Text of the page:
posted by Dip Flash at 7:15 AM on December 14, 2014 [9 favorites]


You could insulate between floors and between rooms for more sound absorption.

Yes, this!
If I ever had to take my dump down to the studs, I would absolutely add insulation between the rooms in order to kill the sound transmission.
posted by Thorzdad at 7:20 AM on December 14, 2014 [8 favorites]


Think about recessed cabinets or shelves in convenient locations, IN the wall.

I would totally put in a secret cubby hole that'd hold a small fire safe and some other random stuff, maybe behind a fake vent? ... not that I have stuff that really needs hiding, just WHO DOESN'T NEED A SECRET COMPARTMENT? But it'd be very convenient to put the fire safe with things like birth certificates into its own designated spot, which just happens to be a hiding spot. And it'd be cool.

As you look at the electrical, think about things like where your Christmas tree/lights go, or where you might want to plug in a crock pot at parties, and things like that -- we had outlets installed near our mantle (when we had some other electrical work done) to make it easier to deck the mantle with boughs of ... fir. And we had our outdoor outlet strategically located for Christmas light convenience as well as outdoorsy things.

I'd also STRENUOUSLY suggest something like an old-fashioned phone cubby or phone nook. Don't wire it for phone -- put in outlets, for chargers for phones and kindles and bluetooth headsets. (Maybe even put a little drawer underneath to catch some of those small accessories.) Houses today need a parking place for small electronic devices ... even a convenient place for a visiting friend to plug in their charger. This is probably the #1 thing I would do if I were ripping out a wall!
posted by Eyebrows McGee at 7:27 AM on December 14, 2014 [7 favorites]


Put in a couple chases for future wiring.
posted by klarck at 7:28 AM on December 14, 2014


oh god yes, underfloor heating. A drain in the bathroom floor. Built-in understaircase storage. The laundry on the bedroom floor. Electric outlets in the hall way to plug in the vacuum cleaner. (okay maybe that's just me)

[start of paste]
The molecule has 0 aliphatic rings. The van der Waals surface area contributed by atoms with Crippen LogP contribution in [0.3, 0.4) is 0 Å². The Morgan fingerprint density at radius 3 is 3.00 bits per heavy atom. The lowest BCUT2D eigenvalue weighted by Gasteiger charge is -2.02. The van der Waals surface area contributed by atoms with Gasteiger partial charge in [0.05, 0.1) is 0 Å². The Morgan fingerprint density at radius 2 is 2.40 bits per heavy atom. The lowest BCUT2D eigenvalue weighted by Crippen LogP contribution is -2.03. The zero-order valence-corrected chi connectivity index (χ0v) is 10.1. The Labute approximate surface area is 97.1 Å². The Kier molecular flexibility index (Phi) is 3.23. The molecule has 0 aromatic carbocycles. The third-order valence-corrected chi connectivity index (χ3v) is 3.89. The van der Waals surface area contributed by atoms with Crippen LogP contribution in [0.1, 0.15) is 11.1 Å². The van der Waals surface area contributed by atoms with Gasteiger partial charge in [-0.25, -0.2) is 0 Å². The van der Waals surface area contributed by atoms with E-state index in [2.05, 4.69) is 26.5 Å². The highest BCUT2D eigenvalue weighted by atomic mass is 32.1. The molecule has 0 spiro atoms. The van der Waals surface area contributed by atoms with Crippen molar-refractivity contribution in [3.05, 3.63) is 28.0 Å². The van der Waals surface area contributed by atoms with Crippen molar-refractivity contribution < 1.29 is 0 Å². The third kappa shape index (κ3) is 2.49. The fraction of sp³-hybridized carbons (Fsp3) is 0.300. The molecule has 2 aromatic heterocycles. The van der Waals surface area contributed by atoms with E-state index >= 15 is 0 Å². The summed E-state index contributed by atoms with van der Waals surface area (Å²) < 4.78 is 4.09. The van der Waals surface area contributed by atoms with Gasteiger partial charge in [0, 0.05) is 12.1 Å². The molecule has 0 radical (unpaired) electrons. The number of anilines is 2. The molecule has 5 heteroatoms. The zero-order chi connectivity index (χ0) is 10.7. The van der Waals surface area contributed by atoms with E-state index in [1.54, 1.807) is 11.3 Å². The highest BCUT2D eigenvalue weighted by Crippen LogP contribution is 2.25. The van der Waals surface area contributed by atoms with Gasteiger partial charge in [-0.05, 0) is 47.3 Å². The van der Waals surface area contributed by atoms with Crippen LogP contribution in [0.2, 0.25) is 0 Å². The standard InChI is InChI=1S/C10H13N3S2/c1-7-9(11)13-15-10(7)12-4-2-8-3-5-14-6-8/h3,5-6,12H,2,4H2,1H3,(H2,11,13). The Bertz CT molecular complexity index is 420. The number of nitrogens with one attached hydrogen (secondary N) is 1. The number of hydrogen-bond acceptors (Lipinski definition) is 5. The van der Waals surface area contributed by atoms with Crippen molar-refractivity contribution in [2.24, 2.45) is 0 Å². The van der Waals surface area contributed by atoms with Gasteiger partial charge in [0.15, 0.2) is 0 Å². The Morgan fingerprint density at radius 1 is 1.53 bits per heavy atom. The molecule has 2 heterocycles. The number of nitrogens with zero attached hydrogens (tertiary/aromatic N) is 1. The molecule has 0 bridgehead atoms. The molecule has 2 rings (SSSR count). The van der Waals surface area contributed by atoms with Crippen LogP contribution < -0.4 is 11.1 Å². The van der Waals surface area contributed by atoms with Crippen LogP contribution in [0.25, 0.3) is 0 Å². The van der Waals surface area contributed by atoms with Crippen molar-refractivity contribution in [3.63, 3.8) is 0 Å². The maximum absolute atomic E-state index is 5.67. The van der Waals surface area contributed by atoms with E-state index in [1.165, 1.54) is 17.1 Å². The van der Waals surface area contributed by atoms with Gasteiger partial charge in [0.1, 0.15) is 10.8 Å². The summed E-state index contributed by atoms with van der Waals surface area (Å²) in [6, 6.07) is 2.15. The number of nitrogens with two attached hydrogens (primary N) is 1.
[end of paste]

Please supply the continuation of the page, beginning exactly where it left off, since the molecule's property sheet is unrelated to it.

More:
posted by TWinbrook8 at 7:31 AM on December 14, 2014 [2 favorites]


Oh, I had one more thing to add: My house has uninsulated spaces under the eaves of the house, most of which are accessible by various awkward "storage entry" doors/holes/whatever. A lot of older houses have funny odd spots like this. If I were ripping down to the studs, I would insulate one of those and finish the inside, even put in a a couple outlets, so that I could turn it into a little hideaway/reading nook for my kids.

Could also serve as an insulated storage closet (I could use more, my house is closet poor), or a dog's room, or a grownup getaway spot ... doesn't have to be for kids.

(I have noticed this kind of renovation is getting more popular, I think because more families are staying in cities once they have kids instead of moving out to big suburban houses, and it's a way of getting a little extra space and some kid-specific space, without having to give up your little urban house.)
posted by Eyebrows McGee at 7:36 AM on December 14, 2014


If you can afford it, I seriously think wiring conduit (not just cat6 or whatever strung through the walls) is the way to go. This future-proofs things so you can pull whatever telecom you need in the future, whether it's cat6 or POTS or whatever. Make sure to run a string through each run so you can pull new cable, and replace that string if you use it to pull new cable in the future! Any particular standard will get outdated, but conduit will keep working.
posted by Alterscape at 7:38 AM on December 14, 2014 [8 favorites]


If I had all my walls open I would take the time to think through every single activity I do in my house, or that I WANT to do there but it doesn't work too well. Then I'd redo the floor plan and the wiring to optimise for that. That's every activity, from walking through the door with shopping, to charging my phone, getting dressed in the morning, doing the washing, coming in with the dogs, whatever.

Specifically, I'd put the laundry right next to where I get dressed; I'd have wall mounted bedside lights that can be switched while in bed; I'd have a lot less lighting in the centre of ceilings, and a lot more on walls. When we did our (small) kitchen I lit it entirely from strip lights above and below the top cabinets, and +1 would do that again. I'd move the back door so that the path to that door doesn't cross the best place to put the dining table. I'd put a socket IN one of my kitchen cupboards so I can leave little appliances plugged in there and just pull them out to use them. I'd put storage everywhere. I'd have a little phone charging cupboard downstairs and a phone charging bedside cupboard. I'd repurpose a bedroom as a dressing room so that the actual bedroom can be small and only contain a bed.
posted by emilyw at 7:49 AM on December 14, 2014 [2 favorites]


- wall safe or two